Paraguay

Guarani Leader Fights for Her Community as It Confronts Climate Change Effects in Paraguay

Ka'atymi, 28 October 2022 – "Deforestation affects us a lot. Lately we have had long droughts and heavy rains and winds that damage our crops," said Gloria Sosa, a noted indigenous leader from the Ka'atymi community, 300 kilometers east of Asunción, Paraguay's capital.

The married mother of seven children is a recognized social leader, who tirelessly seeks to improve the living conditions of her community. For her, massive deforestation leading to extreme climate events that destroy small plantations is the main problem Ka'atymi faces.

Six years ago, a strong windstorm devastated Gloria's manioc crops, causing tremendous loss. This kind of hazard forces many to migrate to other parts of the country, mainly to cities, seeking better living conditions and employment. Gloria fears this threatens the community's development and existence in the future.

Extreme events such as droughts, floods and frosts affect crop yields, endangering the livelihoods of farming families in rural areas of Paraguay, particularly impoverished indigenous communities such as Gloria's, whose survival often depends on small crops. According to government statistics, two-thirds of the country's indigenous population lives in poverty, 34 per cent in extreme poverty.

Founded 35 years ago, the Ka'atymi community hosts 64 indigenous families, each with an average of ten members belonging to the Mbya Guaraní people. The village’s livelihood consists mostly of changa'i – a colloquial expression in the Guaraní language referring to daily and occasional paid work, which they perform on extensive grain plantations in the area.

"We dedicate ourselves to our farm where we cultivate manioc or yucca, peanuts and corn, and farm animals such as pigs, chickens, and some cattle. That is how we make a living," Gloria said.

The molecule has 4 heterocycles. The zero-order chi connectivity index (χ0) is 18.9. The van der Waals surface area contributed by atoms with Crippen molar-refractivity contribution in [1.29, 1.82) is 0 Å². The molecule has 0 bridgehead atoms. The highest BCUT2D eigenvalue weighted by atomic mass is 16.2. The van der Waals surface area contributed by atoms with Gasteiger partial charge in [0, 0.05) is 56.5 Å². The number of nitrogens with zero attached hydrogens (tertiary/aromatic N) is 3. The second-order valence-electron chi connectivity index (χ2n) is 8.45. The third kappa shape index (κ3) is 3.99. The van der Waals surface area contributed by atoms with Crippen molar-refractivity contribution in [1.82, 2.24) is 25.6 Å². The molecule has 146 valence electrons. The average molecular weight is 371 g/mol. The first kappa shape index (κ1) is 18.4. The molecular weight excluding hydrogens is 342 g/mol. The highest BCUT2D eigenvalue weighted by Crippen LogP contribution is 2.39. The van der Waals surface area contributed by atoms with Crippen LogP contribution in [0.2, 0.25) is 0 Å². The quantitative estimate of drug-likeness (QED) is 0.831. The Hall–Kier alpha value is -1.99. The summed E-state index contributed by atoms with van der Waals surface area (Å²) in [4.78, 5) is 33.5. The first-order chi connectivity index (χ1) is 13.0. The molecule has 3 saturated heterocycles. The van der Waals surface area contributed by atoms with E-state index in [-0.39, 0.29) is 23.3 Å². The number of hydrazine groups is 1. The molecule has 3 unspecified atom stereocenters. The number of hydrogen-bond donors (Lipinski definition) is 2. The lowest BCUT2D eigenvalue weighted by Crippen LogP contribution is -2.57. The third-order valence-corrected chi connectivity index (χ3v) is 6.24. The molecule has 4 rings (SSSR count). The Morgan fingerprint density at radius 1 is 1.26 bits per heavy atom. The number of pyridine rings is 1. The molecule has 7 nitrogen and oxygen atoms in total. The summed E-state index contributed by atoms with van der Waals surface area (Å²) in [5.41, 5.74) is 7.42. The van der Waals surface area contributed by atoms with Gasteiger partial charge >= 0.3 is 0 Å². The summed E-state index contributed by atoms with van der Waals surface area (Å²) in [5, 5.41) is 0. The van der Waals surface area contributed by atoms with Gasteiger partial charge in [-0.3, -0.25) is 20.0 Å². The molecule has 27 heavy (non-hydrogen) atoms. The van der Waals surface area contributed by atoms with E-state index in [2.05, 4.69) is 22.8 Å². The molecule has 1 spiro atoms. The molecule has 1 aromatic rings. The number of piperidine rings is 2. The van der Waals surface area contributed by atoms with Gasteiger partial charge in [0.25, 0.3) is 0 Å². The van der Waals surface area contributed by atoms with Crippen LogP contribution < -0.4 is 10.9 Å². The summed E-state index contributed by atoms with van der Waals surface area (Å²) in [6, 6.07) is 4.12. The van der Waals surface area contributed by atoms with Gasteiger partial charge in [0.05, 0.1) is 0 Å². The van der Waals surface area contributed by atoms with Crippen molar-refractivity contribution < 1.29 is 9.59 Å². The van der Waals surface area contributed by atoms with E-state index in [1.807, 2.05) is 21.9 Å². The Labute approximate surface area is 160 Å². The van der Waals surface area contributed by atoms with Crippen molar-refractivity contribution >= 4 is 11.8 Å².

She has witnessed how the local lifestyle has changed in recent years due to deforestation, environmental degradation and climate change. Vast wilderness areas once allowed the community to hunt animals and gather fruits from the forests. Abundant rivers or streams provided them with fish.

“Twenty or thirty years ago, the Mbya were rarely seen in the cities because there was enough food; now that has changed," she lamented.

Migrants have headed to the cities for decades, creating territorial imbalances. Migration to urban areas occurs largely as a survival strategy as subsistence or productive farming activities decline due to environmental changes.

The community of Ka'atymi is not alone in this situation. According to Paraguay's National Climate Change Adaptation Plan, indigenous communities face immense challenges adapting to the effects of climate change due to limited resources, access to technologies and lack of investment.

This low adaptation capacity leaves them in a vulnerable position, where the only option many have is to cede part of their properties to local grain producers who have the resources to buy modern machinery to work the land.

Despite the difficulties, Gloria continues to persevere, dreaming that her community will progress.

With her family, she has managed to achieve a stable standard of living, thanks to the continuous work and ingenuity on their farm.

"I feel the need for my neighbours to have the same living conditions as me," she said.

The International Organization for Migration (IOM) has worked with the Ka'atymi people, and other indigenous villages in Paraguay (Pindo’I, Caaguazú, Guairá and Caazapá), to strengthen institutional capacities in relation to climate change-induced migration, in a participatory and coordinated manner to prevent the forced migration of indigenous people, by focusing on food security, the care and protection of the environment, and sustainability.